Have you seen the collage of never-mom women from history (and some still alive) on pinterest? Olivia Reading has done a great job. It’s Women’s History Month, and I find it inspiring! Check it out, and maybe it will inspire your answer to this month’s On-the-Ground Question. Simone de Beauvoir (pictured) is one of mine…
Her book, The Second Sex,brought forth ideas relating to feminist existentialism. This book truly established her as a philosophical and political leader of her time. Many believe that it is the root of the whole area of gender study, or certainly the slice of it that looks at what it means to be a woman.
“Beauvoir believed that existence precedes essence; hence one is not born a woman, but becomes one.” Author Cordelia Fine is a modern day voice to this idea. In Delusions of Gender, she takes the idea further with what she calls “neurosexism.” If you are interested in gender study, Fine’s work is definitely worth a read. In this book she takes a hard look at how culture, more than biology, drives the development of the belief of these differences, and because of our socialization and gender stereotyping, how easily gender differences can become self fulfilling prophecies.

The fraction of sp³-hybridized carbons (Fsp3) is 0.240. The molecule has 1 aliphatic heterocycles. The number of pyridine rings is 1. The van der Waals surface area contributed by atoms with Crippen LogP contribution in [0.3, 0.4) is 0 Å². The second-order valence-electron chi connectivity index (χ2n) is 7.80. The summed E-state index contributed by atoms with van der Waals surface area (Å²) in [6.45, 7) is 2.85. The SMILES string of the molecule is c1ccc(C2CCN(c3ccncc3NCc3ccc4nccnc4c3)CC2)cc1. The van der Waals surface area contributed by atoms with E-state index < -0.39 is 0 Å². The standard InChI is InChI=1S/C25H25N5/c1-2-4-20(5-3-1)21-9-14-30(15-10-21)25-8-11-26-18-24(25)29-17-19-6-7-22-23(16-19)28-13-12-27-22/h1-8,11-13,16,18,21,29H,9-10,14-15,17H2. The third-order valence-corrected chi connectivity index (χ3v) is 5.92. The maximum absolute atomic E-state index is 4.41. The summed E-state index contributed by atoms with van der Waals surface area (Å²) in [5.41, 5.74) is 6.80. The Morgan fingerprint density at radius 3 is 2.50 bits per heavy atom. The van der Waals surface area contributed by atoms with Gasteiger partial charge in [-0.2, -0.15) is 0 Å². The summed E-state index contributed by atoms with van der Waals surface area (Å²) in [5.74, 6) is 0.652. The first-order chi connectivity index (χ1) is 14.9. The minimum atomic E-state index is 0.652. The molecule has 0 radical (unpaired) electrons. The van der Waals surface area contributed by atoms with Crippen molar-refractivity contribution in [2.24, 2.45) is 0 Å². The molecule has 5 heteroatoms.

I bet de Beauvoir would have loved Fine, and how she smartly makes her case for freeing both sexes from the confines of long held definitions of what constitutes gender identity.
Another photo on the pinterest collage makes me pause with gratitude–Susan B. Anthony. As to why, I couldn’t put it better than how this person does:
“My favorite childfree woman is Susan B. Anthony, one of the leading feminists of the 19th century. Because she wisely chose not to marry or have children, as many of her colleagues were doing, she was able to travel anywhere she thought she could do the most good for women, both in America and beyond.
Although she didn’t live to see her lifelong dream of women getting the legal right to vote (she was arrested and tried for “illegal voting” in 1872), it was her hard work and dedication to “the cause” while she was alive that eventually led to the passage of the 19th Amendment in 1920. All women owe her the many rights we have today.”
This is one of the great answers so far to this month’s on-the-ground question-Who is your favorite childfree woman and why? Please tell us yours!
More on other never mom’s in history this month to come…who is a must to talk about in your view?